The Security Issue

With the shooting of U.S. Representative Gabrielle Giffords and the murder of six people in Tucson on Saturday, people are coming up with some ideas on how to keep this from happening again. Some of the ideas are:

-More gun control

-Less vitriol

-Less angry political rhetoric

-More security for office holders

I’m not in favor of more gun control laws, but I am in favor of enforcing the laws that are already on the books – and we can sure use less vitriol and anger at our elected officials – and our elected officials can tone down the political rhetoric some.

This column is about security. As one who has been involved with security issues for most of my life in one job or another, I say it’s well past the time to take a closer look at the security of elected officials.

I would wager that every elected official has at least been threatened in some way throughout their careers.

There are wackos galore roaming around the country who write letters or send e-mails, make phone calls, and there are few who are brave enough to show their faces at public meetings. Continue reading

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Breaking News Coverage

Like a lot of people, I receive most of my news from through Twitter by following several news organizations and through text messages from several major news organizations. When the news broke about the shooting of U.S. Representative Gabrielle Giffords being shot along with several other people in Tucson, Arizona, it was the media at its best and at its worst.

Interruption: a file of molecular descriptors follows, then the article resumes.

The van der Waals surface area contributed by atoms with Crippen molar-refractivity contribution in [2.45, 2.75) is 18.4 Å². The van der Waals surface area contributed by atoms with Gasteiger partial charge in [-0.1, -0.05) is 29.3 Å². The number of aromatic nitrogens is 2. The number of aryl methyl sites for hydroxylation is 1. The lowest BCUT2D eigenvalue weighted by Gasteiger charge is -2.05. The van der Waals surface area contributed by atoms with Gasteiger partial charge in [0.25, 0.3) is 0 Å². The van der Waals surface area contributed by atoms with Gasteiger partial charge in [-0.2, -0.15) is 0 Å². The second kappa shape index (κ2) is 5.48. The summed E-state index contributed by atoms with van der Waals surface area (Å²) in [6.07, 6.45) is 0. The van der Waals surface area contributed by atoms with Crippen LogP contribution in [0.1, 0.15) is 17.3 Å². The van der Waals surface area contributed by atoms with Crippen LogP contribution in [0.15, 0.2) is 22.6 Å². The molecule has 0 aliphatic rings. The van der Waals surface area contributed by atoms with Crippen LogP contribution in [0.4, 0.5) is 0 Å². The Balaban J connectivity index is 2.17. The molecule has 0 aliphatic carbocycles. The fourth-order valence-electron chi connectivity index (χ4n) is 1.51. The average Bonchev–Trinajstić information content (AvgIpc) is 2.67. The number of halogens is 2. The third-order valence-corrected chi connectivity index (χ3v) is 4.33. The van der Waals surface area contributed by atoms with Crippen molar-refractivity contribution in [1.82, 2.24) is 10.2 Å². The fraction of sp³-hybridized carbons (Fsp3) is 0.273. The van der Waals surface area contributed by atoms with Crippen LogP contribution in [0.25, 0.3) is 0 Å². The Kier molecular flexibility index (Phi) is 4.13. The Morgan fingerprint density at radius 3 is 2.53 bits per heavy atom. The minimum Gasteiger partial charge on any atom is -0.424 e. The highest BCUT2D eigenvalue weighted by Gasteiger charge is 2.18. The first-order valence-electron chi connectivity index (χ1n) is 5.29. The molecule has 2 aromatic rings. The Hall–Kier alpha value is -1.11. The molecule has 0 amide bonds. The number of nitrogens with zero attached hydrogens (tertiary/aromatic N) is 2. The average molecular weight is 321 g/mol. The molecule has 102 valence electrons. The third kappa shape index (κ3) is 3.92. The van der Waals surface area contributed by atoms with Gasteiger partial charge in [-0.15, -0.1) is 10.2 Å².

First, the media quickly and accurately reported that Rep. Gabrielle Giffords of Arizona and several others had reportedly been shot in Tucson.

It went downhill from there. It was chaos. Everyone wants to be first in the news-reporting world, but sometimes being first leaves you with the distinction of being the most wrong.

Several news organizations reported that Giffords had died. Others jumped on the media bandwagon and reported the same thing. Cable news station soon broke in to their regular programming and reported the “breaking news.”

Then someone reported that Giffords was alive and everyone took a step back – and some blamed “authorities” for giving them incorrect information.

Someone on Twitter asked why is it so important to be the first one to report a death.

There were also incorrect reports about the shooter’s last name, which is not that big a thing unless your name is the same as the one erroneously reported.

Here’s a story that explains the whole mess.

We see this happen a lot in this age of the internet and 24-hour news channels. Everyone wants to be the next Walter Cronkite and get their little piece of fame during a major event – and it’s easy with cell phone cameras and wireless access – but it is ultimately up to those who actually report the news for a living to get it correct.

In this case, and for reasons we may never know, they failed.